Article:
Liftoff! NASA’s Artemis I mission is finally underway to the Moon. There were 500 seconds between the ground and glory. On early Wednesday morning at 1:47 a.m. Eastern, Artemis I ignited its engines, initiating 8.8 million pounds of thrust in a little more than eight minutes.
The first phase of this human-grade Moonshot harnesses the momentum of the Space Launch System’s novel launch technology and the Sun’s energy upon four unfurled Orion capsule solar arrays to fly on an epic lunar journey not seen since the Apollo era.
Beginning this 26-day voyage was a challenge. Up until Artemis I’s four RS-25 engines and rocket-booster pair lit up the dark sky over NASA’s Kennedy Space Center in Cape Canaveral, Florida, Artemis I had towered taller than the Statue of Liberty for eight months at the historic facility.
The long wait included numerous delays attributed to liquid propellant leaks, minor hardware replacement, and Hurricane Ian. In the days before launch, the rocket’s mission management team agonized over whether delaminated caulk from winds of Hurricane Nicole made flying too dangerous.
Even the night and early morning of the mission saw multiple issues, with an ethernet switch delaying the launch up until about 1:38 a.m. Eastern, when the T-minus 10 countdown finally began, with a declared launch time of 01:47:44 a.m. NASA was able to hit that goal and finally launch Artemis I on a course to fly farther than any spacecraft built for humans has ever ventured.
A few minutes after launch, the solid rocket boosters on the side jettisoned, while the core engine stage cutoff occurred at 1:56 a.m. Eastern, at which point the craft entered orbit.
Once a team in Houston performs one final review, Artemis I then enters an 18-minute trans-lunar injection (TLI) burn, and begin its 280,000-mile journey away from our planet.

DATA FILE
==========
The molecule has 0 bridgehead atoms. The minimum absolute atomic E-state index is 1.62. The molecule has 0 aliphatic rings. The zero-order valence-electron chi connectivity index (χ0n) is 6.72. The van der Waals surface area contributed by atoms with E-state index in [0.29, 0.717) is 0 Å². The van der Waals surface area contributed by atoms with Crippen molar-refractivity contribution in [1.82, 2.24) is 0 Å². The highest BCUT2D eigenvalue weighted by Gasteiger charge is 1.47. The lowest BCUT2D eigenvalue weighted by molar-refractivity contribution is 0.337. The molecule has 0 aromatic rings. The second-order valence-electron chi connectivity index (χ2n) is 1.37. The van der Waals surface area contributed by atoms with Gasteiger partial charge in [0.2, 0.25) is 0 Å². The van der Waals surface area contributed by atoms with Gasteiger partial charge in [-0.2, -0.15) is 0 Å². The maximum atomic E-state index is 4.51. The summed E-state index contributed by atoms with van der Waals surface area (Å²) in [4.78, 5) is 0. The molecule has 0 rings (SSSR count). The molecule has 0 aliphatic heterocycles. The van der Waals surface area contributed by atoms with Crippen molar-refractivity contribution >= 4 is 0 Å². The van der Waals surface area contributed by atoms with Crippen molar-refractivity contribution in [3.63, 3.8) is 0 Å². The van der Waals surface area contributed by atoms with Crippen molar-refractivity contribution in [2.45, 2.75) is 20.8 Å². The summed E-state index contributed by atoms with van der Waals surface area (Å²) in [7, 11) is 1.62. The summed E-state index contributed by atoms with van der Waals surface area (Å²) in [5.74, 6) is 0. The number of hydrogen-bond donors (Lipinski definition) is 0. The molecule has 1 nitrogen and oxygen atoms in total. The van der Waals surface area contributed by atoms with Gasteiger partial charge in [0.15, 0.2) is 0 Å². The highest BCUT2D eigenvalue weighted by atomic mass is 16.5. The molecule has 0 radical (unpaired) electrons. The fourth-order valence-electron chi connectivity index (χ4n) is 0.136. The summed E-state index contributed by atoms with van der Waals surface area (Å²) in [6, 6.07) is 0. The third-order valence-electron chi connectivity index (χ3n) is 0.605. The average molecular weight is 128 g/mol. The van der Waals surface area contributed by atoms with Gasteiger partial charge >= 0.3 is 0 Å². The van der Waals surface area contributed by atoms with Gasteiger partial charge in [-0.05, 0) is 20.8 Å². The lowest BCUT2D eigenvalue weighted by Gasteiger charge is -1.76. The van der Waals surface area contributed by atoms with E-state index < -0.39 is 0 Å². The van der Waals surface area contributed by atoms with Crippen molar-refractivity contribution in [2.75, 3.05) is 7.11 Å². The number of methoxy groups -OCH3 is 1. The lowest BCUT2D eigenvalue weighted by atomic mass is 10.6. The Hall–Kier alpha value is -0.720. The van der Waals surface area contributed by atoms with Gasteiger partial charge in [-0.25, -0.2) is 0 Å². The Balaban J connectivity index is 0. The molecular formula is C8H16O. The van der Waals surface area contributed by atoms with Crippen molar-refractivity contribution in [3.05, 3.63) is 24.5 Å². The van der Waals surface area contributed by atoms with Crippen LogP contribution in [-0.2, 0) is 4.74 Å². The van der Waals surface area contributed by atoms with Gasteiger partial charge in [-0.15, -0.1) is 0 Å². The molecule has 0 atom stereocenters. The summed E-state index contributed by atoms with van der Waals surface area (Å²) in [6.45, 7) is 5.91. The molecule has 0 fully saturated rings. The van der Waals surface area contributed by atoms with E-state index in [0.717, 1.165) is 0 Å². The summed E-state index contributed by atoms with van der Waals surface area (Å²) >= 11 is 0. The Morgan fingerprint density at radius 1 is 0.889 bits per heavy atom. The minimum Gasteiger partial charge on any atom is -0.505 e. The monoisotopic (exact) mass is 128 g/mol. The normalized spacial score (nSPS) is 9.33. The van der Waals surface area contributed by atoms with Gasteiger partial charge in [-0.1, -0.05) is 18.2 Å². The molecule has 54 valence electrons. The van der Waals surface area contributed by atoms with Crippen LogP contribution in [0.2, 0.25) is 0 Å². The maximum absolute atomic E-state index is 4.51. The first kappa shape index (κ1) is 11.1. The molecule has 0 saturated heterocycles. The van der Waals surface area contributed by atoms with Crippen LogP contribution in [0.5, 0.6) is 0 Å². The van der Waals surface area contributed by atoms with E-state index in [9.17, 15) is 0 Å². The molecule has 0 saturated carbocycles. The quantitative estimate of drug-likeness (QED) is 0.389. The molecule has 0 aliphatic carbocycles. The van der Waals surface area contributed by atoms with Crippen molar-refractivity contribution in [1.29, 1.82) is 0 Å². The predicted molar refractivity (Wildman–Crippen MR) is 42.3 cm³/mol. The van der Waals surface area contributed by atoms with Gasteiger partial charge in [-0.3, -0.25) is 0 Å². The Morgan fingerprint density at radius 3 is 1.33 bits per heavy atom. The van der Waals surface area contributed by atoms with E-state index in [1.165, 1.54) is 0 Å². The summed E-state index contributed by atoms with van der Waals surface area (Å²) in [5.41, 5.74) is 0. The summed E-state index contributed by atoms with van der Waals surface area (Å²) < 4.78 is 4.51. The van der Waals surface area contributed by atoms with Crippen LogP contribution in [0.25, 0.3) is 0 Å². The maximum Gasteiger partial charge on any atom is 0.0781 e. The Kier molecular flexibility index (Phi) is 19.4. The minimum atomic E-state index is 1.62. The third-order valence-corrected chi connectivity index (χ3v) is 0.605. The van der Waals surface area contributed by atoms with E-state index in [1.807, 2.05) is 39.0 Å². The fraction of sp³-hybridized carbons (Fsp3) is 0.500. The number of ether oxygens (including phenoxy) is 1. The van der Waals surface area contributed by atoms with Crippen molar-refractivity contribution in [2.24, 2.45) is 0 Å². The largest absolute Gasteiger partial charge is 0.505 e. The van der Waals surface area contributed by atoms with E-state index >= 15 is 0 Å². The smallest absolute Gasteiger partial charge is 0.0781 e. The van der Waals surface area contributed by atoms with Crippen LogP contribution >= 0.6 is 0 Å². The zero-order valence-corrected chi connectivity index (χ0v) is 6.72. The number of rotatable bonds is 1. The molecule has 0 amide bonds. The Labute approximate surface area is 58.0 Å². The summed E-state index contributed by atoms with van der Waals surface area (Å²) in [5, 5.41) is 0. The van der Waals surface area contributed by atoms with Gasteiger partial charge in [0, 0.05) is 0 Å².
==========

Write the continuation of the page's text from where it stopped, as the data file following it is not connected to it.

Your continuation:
Today marks the first leg in its journey of 1.3 million miles.
What is Artemis I’s mission?
Artemis I demonstrates NASA’s new deep space exploration system. Its two main components — the Space Launch System (SLS) and the Orion capsule — have undergone testing separately. Artemis I is the first integrated flight test of these two. It will evaluate the SLS’ heavy lift capabilities and dispatch the crew-capable Orion thousands of miles beyond the Moon.
NASA heritage rocket-makers have been making space vehicles for more than half a century. The Orion program has existed since 2006, and SLS since 2011 (though it had several predecessors). NASA had been developing these ideas over the last two decades, and then in 2019, Vice President Mike Pence announced the rework of these projects into the Artemis Program. This put the rocketry on a schedule, with a goal to return humans to the Moon by 2024. The first chapter of the program, Artemis I, has already accumulated a price tag of roughly $50 billion.
Artemis I is currently set as a short-class mission lasting just 25 days, 11 hours, and 36 minutes. Splashdown in the Pacific Ocean is scheduled for Sunday, December 11.
What happens after Artemis I launches?
The rocket will swing once around Earth, reaching a speed of almost 20,000 miles per hour, and then head towards the Moon.
On the first day, NASA will conduct a test of Artemis I’s guidance and navigation control system. The team will also perform the first of several trajectory correction burns. There are a total of four burns on the way to the Moon, which set Artemis I on a path to taking one of the most important maneuvers of the entire mission: the Outbound Powered Flyby (OPF) on the mission’s sixth day, Monday, November 21.
The OPF will bring Orion to 60-80 miles above the lunar surface, and send the future four-astronaut vehicle farther than any human-designed spacecraft has gone before. This lunar pirouette is called the Distant Retrograde Orbit (DRO).
Artemis will also release 10 cubesats. These tiny satellites will gather information about the cislunar environment, which could inform how NASA conducts and designs future human space travel.
After collecting data across its Manikin and taking a modern version of the classic Apollo image Earthrise, Artemis I will head back to Earth and maneuver into a prime reentry approach. As it careens through Earth’s atmosphere from a great distance and benchmark speed, Orion will likely register a temperature of 5,000 degrees Fahrenheit. That’s 73 percent hotter than compared to a spacecraft returning from low-Earth orbit, such as a capsule departing the International Space Station.
NASA hopes Orion’s thermal protection system will safely keep against the novel feat. If all goes well, Orion will successfully splashdown on Sunday, December 11, in the Pacific Ocean.